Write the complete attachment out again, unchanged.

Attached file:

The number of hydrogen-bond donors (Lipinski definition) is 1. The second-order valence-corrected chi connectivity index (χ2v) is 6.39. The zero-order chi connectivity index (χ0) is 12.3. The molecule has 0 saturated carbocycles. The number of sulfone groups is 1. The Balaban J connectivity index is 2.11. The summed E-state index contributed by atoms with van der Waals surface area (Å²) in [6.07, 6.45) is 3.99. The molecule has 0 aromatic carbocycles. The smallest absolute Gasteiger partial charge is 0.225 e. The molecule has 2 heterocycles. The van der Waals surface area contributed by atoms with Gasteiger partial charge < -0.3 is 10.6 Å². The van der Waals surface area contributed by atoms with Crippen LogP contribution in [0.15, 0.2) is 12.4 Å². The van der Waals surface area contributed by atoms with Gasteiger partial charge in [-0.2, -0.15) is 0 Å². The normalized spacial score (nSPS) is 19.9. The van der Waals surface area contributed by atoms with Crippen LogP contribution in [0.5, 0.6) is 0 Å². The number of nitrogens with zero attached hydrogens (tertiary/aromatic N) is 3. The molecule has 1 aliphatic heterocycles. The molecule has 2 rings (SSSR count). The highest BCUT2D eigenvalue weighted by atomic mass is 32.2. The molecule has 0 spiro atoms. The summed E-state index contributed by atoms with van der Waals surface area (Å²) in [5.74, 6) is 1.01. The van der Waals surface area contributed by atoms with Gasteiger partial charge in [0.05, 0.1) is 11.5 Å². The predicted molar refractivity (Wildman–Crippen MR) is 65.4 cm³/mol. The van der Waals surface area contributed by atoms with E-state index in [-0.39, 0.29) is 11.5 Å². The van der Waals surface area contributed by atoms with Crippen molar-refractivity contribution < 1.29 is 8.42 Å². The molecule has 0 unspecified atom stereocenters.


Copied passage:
The number of hydrogen-bond donors (Lipinski definition) is 1. The second-order valence-corrected chi connectivity index (χ2v) is 6.39. The zero-order chi connectivity index (χ0) is 12.3. The molecule has 0 saturated carbocycles. The number of sulfone groups is 1. The Balaban J connectivity index is 2.11. The summed E-state index contributed by atoms with van der Waals surface area (Å²) in [6.07, 6.45) is 3.99. The molecule has 0 aromatic carbocycles. The smallest absolute Gasteiger partial charge is 0.225 e. The molecule has 2 heterocycles. The van der Waals surface area contributed by atoms with Gasteiger partial charge < -0.3 is 10.6 Å². The van der Waals surface area contributed by atoms with Crippen LogP contribution in [0.15, 0.2) is 12.4 Å². The van der Waals surface area contributed by atoms with Gasteiger partial charge in [-0.2, -0.15) is 0 Å². The normalized spacial score (nSPS) is 19.9. The van der Waals surface area contributed by atoms with Crippen LogP contribution in [0.5, 0.6) is 0 Å². The number of nitrogens with zero attached hydrogens (tertiary/aromatic N) is 3. The molecule has 1 aliphatic heterocycles. The molecule has 2 rings (SSSR count). The highest BCUT2D eigenvalue weighted by atomic mass is 32.2. The molecule has 0 spiro atoms. The summed E-state index contributed by atoms with van der Waals surface area (Å²) in [5.74, 6) is 1.01. The van der Waals surface area contributed by atoms with Gasteiger partial charge in [0.05, 0.1) is 11.5 Å². The predicted molar refractivity (Wildman–Crippen MR) is 65.4 cm³/mol. The van der Waals surface area contributed by atoms with E-state index in [-0.39, 0.29) is 11.5 Å². The van der Waals surface area contributed by atoms with Crippen molar-refractivity contribution < 1.29 is 8.42 Å². The molecule has 0 unspecified atom stereocenters.